All I want is a Lawyer, and My Freedom. and the right to collect damages. And then the right to Patent again. Please stop playing games with my life. Constantly going back and forth on whether I have it all figured out or not. I know HRB was punished when no one else was. I also know that some where along the terrible line Someone should have told me. but they didn’t and then proceeded to waste 15 plus years of my life. Take my husbands Job from him after they got him up here. Destroy my Computers my Evidence and then worm me. And if you want more, I’ll be happy to provide.
    After all I have so much more to share. I want my Freedom. This Fender does not fit into DOD! And I do not belong in chains.

  6. As I recall, one of the fundamental questions one asks when drafting claims is: “Who is the infringer.” And the way I was taught is that if a single entity with $$$ doesn’t infringe the claim, try again. And again. And if there are problems getting it to happen, the client needs to be made aware of that.

    Going back to the Prometheus case, would a patient who asks a lab to test his/her thioguanine levels and then provides the information to a doctor be guilty of joint infringement if the doctor advises a change in the level of drug administered? Judge Lourie says the doctor alone isn’t infringing any of the claims. Obviously the lab is not infringing (the test was in the prior art). Are the doctor and the lab both “agents” of the patient? Does the doctor’s ethical obligation to provide sound advice to the patient render the so-called “warning step” (in quotes because it appears nowhere in the claims) a non-optional step?

  7. I personally found many practitioners will be unaware of the issue, even in the last couple of years. I was somewhat aware of the issue only because I was involved in the case where the issue came up. This was back in the 90s. My client was accused of infringement of claims directed to a sputtering machine. Both apparatus and method claims not only included the sputtering machine and its structure, but also required apparatus for texturing the discs on which the sputtering machine operated. The problem for the patent owner was that the texturing apparatus and steps were provided by independent contractors.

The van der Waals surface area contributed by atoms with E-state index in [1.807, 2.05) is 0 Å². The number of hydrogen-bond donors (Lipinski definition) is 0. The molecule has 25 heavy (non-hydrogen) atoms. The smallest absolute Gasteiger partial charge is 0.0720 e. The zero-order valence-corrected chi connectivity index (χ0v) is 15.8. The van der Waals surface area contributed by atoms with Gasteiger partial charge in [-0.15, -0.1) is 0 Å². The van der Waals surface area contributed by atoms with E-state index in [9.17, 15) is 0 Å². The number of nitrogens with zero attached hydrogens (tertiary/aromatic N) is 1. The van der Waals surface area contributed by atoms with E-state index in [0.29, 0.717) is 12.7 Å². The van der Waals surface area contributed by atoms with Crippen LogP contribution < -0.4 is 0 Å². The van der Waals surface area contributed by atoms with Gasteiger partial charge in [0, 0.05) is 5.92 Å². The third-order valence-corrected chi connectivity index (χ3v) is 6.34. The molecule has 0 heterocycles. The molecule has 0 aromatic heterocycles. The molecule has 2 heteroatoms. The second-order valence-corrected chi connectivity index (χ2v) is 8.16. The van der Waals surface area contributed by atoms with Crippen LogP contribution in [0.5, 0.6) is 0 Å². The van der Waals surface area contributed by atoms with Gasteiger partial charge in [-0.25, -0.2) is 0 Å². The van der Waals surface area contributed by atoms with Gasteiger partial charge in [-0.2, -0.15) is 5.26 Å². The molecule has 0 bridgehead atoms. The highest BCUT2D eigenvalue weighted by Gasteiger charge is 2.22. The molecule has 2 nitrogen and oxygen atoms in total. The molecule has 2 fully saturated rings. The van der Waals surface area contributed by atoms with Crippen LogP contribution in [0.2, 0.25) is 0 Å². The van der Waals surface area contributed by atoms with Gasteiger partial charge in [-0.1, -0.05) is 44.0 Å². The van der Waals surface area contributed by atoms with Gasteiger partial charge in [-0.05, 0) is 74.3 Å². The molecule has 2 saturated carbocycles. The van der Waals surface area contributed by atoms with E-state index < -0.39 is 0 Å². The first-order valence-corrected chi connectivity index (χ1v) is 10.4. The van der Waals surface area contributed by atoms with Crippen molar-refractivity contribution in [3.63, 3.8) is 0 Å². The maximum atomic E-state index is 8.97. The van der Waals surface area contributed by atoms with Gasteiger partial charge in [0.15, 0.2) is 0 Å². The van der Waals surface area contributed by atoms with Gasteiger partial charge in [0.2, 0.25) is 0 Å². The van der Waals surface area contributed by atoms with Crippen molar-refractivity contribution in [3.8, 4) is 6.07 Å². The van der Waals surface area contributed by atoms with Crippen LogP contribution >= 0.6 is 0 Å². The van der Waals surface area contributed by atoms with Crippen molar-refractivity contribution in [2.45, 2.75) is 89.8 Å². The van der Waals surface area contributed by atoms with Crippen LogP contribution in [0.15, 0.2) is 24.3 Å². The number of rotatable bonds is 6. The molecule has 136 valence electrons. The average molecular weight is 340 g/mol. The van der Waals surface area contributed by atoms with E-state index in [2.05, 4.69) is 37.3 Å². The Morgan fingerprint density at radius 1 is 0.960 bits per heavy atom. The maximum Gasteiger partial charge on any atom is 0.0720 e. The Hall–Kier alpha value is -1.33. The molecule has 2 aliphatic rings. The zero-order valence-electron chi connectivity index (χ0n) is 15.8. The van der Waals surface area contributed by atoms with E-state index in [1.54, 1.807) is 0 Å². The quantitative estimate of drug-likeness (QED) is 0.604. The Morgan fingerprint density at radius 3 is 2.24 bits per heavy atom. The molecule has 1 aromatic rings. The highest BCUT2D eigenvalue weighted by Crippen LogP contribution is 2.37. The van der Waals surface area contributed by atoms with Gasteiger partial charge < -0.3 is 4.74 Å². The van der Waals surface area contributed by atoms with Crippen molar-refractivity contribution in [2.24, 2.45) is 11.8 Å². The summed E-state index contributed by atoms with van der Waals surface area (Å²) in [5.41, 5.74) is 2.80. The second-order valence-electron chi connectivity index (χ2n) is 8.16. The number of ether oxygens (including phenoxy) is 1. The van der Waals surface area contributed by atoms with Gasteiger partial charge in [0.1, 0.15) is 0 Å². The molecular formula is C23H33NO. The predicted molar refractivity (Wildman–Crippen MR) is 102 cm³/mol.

The fact that we were sued at all illustrates that the whole issue of lack of direct infringement was not well understood. If I recall correctly, the patent owner’s theory ranged from inducement, to contributory, to joint liability. They really had a problem.

    But what I found over the years is that this issue was not well understood in the patent bar. Many, many patents – even patents being drafted today, have this problem. Many, if not most practitioners, simply do not understand the issue.

    So whose fault is that? We practitioners, or a Federal Circuit that until recently never made the issue clear.

  8. I suspect BMC caught a lot of practicioners off guard. Fess up. How many here would have drafted method claims with multiple actors thinking there would be joint infringement and joint and several liabiltiy?

    I read the IPO brief in Muniauction. It said that that BMC caught everyone off guard and that that case would sink a lot of patents – unexpectedly.

  9. the customers knowingly became agents of Limelight by obliging themselves to perform the missing steps and arrive at an infringing operational method.

    My understanding is that nobody was obliged to perform the tagging step, but that the tagging was merely an optional step that would entitle the customers to some benefit or service. Also, the tagging and resulting hosting process aren’t actually required, because the prior art shows an alternative way of hosting websites without it.

    It’s kind of like if someone had a method of operating a retail establishment with steps for stocking the shelves and operating the cash register and whatnot, and one of the steps was “walking into the store with the intention of buying something”, and you (the accused infringer) opened a shop.

    Now, you don’t perform the “walking” step yourself, so you don’t directly infringe. You’re not forcing or requiring anybody to walk in with the intention of buying something, even though you’re clearly open to the prospect and it’s clearly a condition for them to enter into a contract with you. The people who walk in aren’t your agents or anything, nor are they direct infringers because they don’t do any of the other stuff in the claim.

    So where’s the infringement? Whom to sue? Would it make a difference if you were pretty sure that most people would walk into your shop? That everybody who passed by would walk into your shop? Would it make a difference if you offered free candy inside?

  10. Netflix is in a contractual relationship with Limelight to help it deliver content faster. Netflix is a commercial concern that in turn produces information demanded by third parties (its customers).

    Wouldn’t Netflix in this case be the principle and Limelight be the sub contractor under direct control of the principle?

  11. The CAFC holding appears to be bad law.